I’d be disappointed if the OLPC itself doesn’t succeed, but in some senses, it already has, spurring innovation (real innovation, not marketing slogans) in the low-power rugged laptop-form-factor marketplace. OLPC is radically innovative hardware where many of the other version one-oh products are the same old stuff in a smaller case. OLPC has screen that works in full sunlight and uses little to no power as an eBook. It has a mesh-based network capability that will allow ad-hoc networks over great distances in field conditions. Every aspect of the design was considered. These are elegantly engineered machines. The software is as innovative as the hardware, with a simplified UI that allows and encourages exploration and collaboration. I’ve contributed to the project, and I encourage you to do so.

Recommendations for FOSS podcatcher?

I listen to audiocasts (I don’t have a *pod, and don’t agree with the brand implications. Since I listen on my ThinkPad, they’re PadCasts for me. Let’s say “audiocast” or we could be really retro about it and refer to them as “audio recordings” since they’re neither cast nor podded.) while working out and go through quite a few. The Conversations Network has been a great source for these: IT Conversations in particular. Phil Windley’s Technometria is one I try to catch each weekly episode. Other features, like David Heinemeier Hansson’s keynote at the 2007 RailsConf or Tim’ O’Reilly’s keynote as OSCON are other favorites. There’s lots of other good stuff on Coversations Network, so much so that I’ve contributed to the network, a non-profit 501(c)(3) organization.

But there are other, far smaller operations. I met Peter Nikolaidis through the Dartmouth Lake Sunapee Linux User Group, and he does an audiocast called “Fresh Ubuntu” with a fellow from the west coast named Harlem, a man with a voice for radio. An interesting show with contributions from many others, too, focused on Ubuntu, but ranging over many of the topics involving Open Source.

I like to keep up with all of these audiocasts (and would welcome more recommendations from others!), but it involves manually visiting the web site, checking to figure out if I’ve heard the audiocast already, and downloading it. I’m looking for an automated way of doing this.

I was (and still am!) a regular subscriber to Dave Winer’s Scripting News, and listened to his first audio enclosure (imagine that!) in his RSS feed, accessible directly through the Radio Userland built in feed reader. Since then, I’ve changed hardware a few times, operating systems at least twice, and feed reader software more times than I can recall. I’m looking for an application I can run from my Linux desktop that will regularly check the RSS feeds put out by the audicasting sites and download the new audiocasts of interests. Bonus points if the software is under a FOSS license, +1 for efficient and frugal resource use, cool interfaces, etc.

One recommendation off the Conversations Network is labeled iPodder, but points to JuiceReceiver, which doesn’t “yet” have a Linux port, despite being written in Python. It seems like there are close relatives to this code in CastPodder and IcePodder, but it’s not clear to me which of any of these projects is alive, well and legitimate. It appears to me that IcePodder has roots in the others, with directories still named iPodder (likely renamed due to near trademark infringement of a well-known player?) and a CastPodder manual buried in the download, dated 2005. (Here’s a clue: IcePodder’s About page says “IcePodder is a podcatcher (RSS client) for Linux conceived as a replacement for CastPodder. ” So my guess is that iPodder begat JuiceReceiver begat CastPodder begat IcePodder. Whether or not I’m on the “right” branch is something that a little more research ought to bring to light. (Update: a little Googling confirms the theory, and it appears to be pretty amicable.)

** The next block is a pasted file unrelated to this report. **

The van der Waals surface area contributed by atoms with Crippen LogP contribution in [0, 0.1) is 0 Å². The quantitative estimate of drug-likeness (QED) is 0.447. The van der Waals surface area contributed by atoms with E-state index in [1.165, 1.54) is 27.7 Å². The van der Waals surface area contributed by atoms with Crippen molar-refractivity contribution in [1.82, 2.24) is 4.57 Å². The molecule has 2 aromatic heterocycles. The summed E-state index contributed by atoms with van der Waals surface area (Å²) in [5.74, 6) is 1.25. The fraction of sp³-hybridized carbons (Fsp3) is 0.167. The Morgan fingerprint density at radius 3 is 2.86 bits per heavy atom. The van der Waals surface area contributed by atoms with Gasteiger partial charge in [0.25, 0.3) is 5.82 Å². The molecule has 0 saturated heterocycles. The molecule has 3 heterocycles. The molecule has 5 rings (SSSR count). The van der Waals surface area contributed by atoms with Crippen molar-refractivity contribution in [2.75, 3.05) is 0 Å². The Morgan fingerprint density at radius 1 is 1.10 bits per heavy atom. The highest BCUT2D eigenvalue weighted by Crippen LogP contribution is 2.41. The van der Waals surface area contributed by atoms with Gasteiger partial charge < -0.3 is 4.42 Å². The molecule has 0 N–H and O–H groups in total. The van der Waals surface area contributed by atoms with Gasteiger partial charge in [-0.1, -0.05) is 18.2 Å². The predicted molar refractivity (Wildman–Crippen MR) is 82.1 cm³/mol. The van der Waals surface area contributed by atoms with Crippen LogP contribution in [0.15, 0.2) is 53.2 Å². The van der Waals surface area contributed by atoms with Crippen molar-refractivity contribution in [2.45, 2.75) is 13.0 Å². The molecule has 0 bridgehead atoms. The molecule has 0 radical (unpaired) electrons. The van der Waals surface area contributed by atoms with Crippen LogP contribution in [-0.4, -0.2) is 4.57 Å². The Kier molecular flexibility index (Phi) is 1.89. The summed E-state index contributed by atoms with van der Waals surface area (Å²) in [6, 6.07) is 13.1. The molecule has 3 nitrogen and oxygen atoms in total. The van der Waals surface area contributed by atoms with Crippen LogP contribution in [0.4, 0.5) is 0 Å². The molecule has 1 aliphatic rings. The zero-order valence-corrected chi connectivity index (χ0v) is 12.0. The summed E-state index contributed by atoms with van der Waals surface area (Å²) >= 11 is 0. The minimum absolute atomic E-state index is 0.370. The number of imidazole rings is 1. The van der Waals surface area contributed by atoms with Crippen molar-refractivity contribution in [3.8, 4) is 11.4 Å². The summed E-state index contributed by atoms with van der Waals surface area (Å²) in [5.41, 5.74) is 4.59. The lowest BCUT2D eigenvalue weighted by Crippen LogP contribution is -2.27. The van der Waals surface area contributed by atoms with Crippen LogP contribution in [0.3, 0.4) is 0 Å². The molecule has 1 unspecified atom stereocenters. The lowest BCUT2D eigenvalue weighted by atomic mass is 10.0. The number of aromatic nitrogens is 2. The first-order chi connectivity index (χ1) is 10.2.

IcePodder was an easy install: download, unpackage, review the README and INSTALL, review and run the script. Written in Python, using wxWidgets for UI, GPL. A little shaky in operation – I’ve crashed it once or twice, but I’m running the old “stable” release rather than the current code, so I should upgrade before passing judgement. The code needs some serious search-and-replace s/CastPodder/IcePodder/g but it looks pretty promising. Anyone else have recommendations?

UPDATE: gPodder also looks promising. Don’t let the version 0.10 fool you – apparantly, that’s the version after 0.9, according to the developers…

Happy Halloween

Free Software Foundation - click for more info!

Treats this year included getting some of my annual charitable contributions done before the 31st of December. A new contribution this year was to become a member of the Free Software Foundation, the group responsible for the GNU Public License, along with many other good works. Help them to help you. I did.

PySIG notes, 25-Oct-2007, Kent Johnson and Beautiful Soup sprint

Thirteen people elected to skip watching the second game of the World Series (Go Sox!) to attend the October meeting of the Python Special Interest Group (PySIG), held as usual at the Amoskeag Business Incubator in Manchester, New Hampshire, on the fourth Thursday of the month, 7 PM until… well, 10 PM last night!